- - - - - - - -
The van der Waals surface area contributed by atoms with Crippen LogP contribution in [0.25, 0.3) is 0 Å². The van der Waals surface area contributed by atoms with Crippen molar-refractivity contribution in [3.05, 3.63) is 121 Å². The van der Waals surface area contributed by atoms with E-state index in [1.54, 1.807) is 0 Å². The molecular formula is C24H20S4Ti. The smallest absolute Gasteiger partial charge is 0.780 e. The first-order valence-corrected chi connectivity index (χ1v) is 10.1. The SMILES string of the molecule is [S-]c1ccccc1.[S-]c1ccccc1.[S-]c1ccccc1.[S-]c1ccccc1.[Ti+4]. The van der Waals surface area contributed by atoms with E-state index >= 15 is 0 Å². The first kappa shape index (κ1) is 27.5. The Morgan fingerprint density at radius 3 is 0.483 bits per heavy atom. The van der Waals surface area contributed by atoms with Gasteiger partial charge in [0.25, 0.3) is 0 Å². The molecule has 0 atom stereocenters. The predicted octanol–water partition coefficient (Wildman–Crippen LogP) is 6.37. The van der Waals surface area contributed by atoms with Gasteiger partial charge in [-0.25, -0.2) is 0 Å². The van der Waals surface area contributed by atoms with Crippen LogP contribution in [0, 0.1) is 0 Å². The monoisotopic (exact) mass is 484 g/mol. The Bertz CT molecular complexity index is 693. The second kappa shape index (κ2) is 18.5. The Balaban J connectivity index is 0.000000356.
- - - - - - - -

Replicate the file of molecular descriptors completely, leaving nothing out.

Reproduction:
The van der Waals surface area contributed by atoms with Crippen LogP contribution in [0.25, 0.3) is 0 Å². The van der Waals surface area contributed by atoms with Crippen molar-refractivity contribution in [3.05, 3.63) is 121 Å². The van der Waals surface area contributed by atoms with E-state index in [1.54, 1.807) is 0 Å². The molecular formula is C24H20S4Ti. The smallest absolute Gasteiger partial charge is 0.780 e. The first-order valence-corrected chi connectivity index (χ1v) is 10.1. The SMILES string of the molecule is [S-]c1ccccc1.[S-]c1ccccc1.[S-]c1ccccc1.[S-]c1ccccc1.[Ti+4]. The van der Waals surface area contributed by atoms with E-state index >= 15 is 0 Å². The first kappa shape index (κ1) is 27.5. The Morgan fingerprint density at radius 3 is 0.483 bits per heavy atom. The van der Waals surface area contributed by atoms with Gasteiger partial charge in [0.25, 0.3) is 0 Å². The molecule has 0 atom stereocenters. The predicted octanol–water partition coefficient (Wildman–Crippen LogP) is 6.37. The van der Waals surface area contributed by atoms with Gasteiger partial charge in [-0.25, -0.2) is 0 Å². The van der Waals surface area contributed by atoms with Crippen LogP contribution in [0, 0.1) is 0 Å². The monoisotopic (exact) mass is 484 g/mol. The Bertz CT molecular complexity index is 693. The second kappa shape index (κ2) is 18.5. The Balaban J connectivity index is 0.000000356.